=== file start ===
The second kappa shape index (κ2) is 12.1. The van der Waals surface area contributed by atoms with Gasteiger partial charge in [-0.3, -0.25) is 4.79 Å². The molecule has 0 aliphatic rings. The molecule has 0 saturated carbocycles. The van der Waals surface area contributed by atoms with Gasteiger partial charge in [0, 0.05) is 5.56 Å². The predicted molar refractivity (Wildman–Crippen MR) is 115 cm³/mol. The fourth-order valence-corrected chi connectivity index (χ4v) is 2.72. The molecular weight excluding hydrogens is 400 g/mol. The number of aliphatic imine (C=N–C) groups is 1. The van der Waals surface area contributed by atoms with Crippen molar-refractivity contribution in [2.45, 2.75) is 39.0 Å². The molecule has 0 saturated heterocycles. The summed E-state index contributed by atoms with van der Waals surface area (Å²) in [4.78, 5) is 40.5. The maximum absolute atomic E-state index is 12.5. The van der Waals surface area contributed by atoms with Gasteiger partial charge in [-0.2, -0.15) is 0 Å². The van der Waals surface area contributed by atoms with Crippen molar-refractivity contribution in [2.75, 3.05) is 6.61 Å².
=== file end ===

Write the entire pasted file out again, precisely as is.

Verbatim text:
The second kappa shape index (κ2) is 12.1. The van der Waals surface area contributed by atoms with Gasteiger partial charge in [-0.3, -0.25) is 4.79 Å². The molecule has 0 aliphatic rings. The molecule has 0 saturated carbocycles. The van der Waals surface area contributed by atoms with Gasteiger partial charge in [0, 0.05) is 5.56 Å². The predicted molar refractivity (Wildman–Crippen MR) is 115 cm³/mol. The fourth-order valence-corrected chi connectivity index (χ4v) is 2.72. The molecular weight excluding hydrogens is 400 g/mol. The number of aliphatic imine (C=N–C) groups is 1. The van der Waals surface area contributed by atoms with Crippen molar-refractivity contribution in [2.45, 2.75) is 39.0 Å². The molecule has 0 saturated heterocycles. The summed E-state index contributed by atoms with van der Waals surface area (Å²) in [4.78, 5) is 40.5. The maximum absolute atomic E-state index is 12.5. The van der Waals surface area contributed by atoms with Gasteiger partial charge in [-0.2, -0.15) is 0 Å². The van der Waals surface area contributed by atoms with Crippen molar-refractivity contribution in [2.75, 3.05) is 6.61 Å².